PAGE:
White whiskey, also sometimes known as "white dog" and virtually synonymous with moonshine, is a clear spirit that can be as strong as 160 proof, which equates to 80% alcohol. Made from the same ingredients as its namesake, white whiskey is essentially an un-aged whiskey that hasn't been given time to mature in a barrel, which is what gives regular whiskey its characteristic color as well as its complex flavor. Eliminating the barrel-aging process makes for a strong but light liquor that has a unique flavor of its own and is adaptable enough to be a versatile base for many cocktails.

Like its fully-aged counterpart, white whiskey can be made from a variety of grains. By legal definition though, white whiskey comes from a mash bill — the mix of grains that get mashed together and distilled into alcohol — consisting mainly of corn, usually 50-80%. Other common grains used in many mainstream recipes include oats, wheat, barley, and rye. The different ratios of different grains give a different taste to whiskey, and the same is true for white whiskey, with each different combination contributing to a diverse array of flavor profiles.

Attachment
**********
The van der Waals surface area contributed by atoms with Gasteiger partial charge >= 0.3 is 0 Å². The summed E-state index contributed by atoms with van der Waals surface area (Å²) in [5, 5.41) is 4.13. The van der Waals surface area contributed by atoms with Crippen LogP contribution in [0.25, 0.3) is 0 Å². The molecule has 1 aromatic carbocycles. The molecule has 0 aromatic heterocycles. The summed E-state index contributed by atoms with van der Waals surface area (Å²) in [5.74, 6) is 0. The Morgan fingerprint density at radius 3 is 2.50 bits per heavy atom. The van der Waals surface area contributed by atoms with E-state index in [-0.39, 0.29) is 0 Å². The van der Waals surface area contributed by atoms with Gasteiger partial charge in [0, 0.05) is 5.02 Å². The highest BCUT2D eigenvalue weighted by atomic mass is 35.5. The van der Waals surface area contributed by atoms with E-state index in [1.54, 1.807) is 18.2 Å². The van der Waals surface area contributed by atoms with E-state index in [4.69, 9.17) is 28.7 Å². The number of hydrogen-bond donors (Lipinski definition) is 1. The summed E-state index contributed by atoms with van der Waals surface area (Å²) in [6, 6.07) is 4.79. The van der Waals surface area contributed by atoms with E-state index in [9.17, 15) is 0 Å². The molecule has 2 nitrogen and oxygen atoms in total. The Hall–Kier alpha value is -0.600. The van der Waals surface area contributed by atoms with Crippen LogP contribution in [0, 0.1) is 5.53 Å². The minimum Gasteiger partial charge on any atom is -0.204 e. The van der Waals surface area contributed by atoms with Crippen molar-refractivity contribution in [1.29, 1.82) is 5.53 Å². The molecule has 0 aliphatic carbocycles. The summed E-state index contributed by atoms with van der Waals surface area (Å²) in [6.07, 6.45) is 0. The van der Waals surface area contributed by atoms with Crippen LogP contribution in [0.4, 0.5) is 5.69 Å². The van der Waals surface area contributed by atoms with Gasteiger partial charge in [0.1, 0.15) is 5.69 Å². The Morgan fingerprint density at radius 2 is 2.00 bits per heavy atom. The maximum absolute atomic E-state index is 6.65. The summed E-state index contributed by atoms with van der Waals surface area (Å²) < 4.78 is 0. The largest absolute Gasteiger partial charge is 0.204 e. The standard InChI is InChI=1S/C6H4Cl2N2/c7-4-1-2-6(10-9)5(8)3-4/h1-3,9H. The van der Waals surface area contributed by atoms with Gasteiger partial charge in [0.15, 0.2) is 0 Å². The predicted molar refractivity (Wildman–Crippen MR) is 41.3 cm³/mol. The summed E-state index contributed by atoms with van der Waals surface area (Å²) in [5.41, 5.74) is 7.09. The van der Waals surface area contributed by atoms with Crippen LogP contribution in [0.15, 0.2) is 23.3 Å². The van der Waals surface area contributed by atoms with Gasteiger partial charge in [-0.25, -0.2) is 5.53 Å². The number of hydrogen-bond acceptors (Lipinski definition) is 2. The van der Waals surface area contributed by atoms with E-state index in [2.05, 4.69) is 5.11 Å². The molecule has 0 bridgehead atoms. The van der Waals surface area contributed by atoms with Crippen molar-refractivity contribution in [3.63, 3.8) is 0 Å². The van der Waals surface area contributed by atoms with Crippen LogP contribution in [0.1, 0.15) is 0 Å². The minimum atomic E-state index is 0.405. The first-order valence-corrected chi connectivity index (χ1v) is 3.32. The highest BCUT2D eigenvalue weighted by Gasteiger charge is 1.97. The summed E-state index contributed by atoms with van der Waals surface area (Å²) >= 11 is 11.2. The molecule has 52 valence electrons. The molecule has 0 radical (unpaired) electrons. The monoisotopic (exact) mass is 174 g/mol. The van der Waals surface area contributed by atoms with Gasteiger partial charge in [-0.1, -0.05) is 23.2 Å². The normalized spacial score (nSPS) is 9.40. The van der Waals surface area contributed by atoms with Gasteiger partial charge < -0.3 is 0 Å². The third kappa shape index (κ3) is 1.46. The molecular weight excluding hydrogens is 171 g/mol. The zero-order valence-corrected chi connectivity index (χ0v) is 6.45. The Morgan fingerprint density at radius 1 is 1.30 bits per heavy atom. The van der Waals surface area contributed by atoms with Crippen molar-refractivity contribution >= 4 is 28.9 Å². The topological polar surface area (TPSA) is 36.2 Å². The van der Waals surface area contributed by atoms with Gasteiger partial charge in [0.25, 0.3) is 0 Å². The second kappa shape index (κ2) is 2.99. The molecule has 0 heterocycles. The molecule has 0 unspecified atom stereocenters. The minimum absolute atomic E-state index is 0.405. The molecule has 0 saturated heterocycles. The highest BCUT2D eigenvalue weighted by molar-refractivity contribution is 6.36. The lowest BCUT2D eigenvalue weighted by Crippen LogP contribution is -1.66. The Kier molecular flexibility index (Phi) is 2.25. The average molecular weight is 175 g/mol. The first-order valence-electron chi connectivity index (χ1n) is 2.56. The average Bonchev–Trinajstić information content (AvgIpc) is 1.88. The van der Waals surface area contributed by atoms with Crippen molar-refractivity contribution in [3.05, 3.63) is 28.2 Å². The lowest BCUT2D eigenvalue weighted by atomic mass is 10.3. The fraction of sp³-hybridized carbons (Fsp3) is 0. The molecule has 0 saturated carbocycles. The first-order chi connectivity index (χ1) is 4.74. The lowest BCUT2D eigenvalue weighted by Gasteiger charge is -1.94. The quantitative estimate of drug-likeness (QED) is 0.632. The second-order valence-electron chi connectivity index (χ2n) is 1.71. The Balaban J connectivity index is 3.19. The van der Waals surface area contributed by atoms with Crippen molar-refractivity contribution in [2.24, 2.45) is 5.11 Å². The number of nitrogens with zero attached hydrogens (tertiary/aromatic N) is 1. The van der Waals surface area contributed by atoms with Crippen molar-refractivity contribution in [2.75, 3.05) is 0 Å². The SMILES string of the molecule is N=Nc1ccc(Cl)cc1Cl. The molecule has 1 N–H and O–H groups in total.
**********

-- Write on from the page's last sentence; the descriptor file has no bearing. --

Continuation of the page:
How Is It Made?

whiskey still with rising steam
whiskey still with rising steam - Jake Hukee/Shutterstock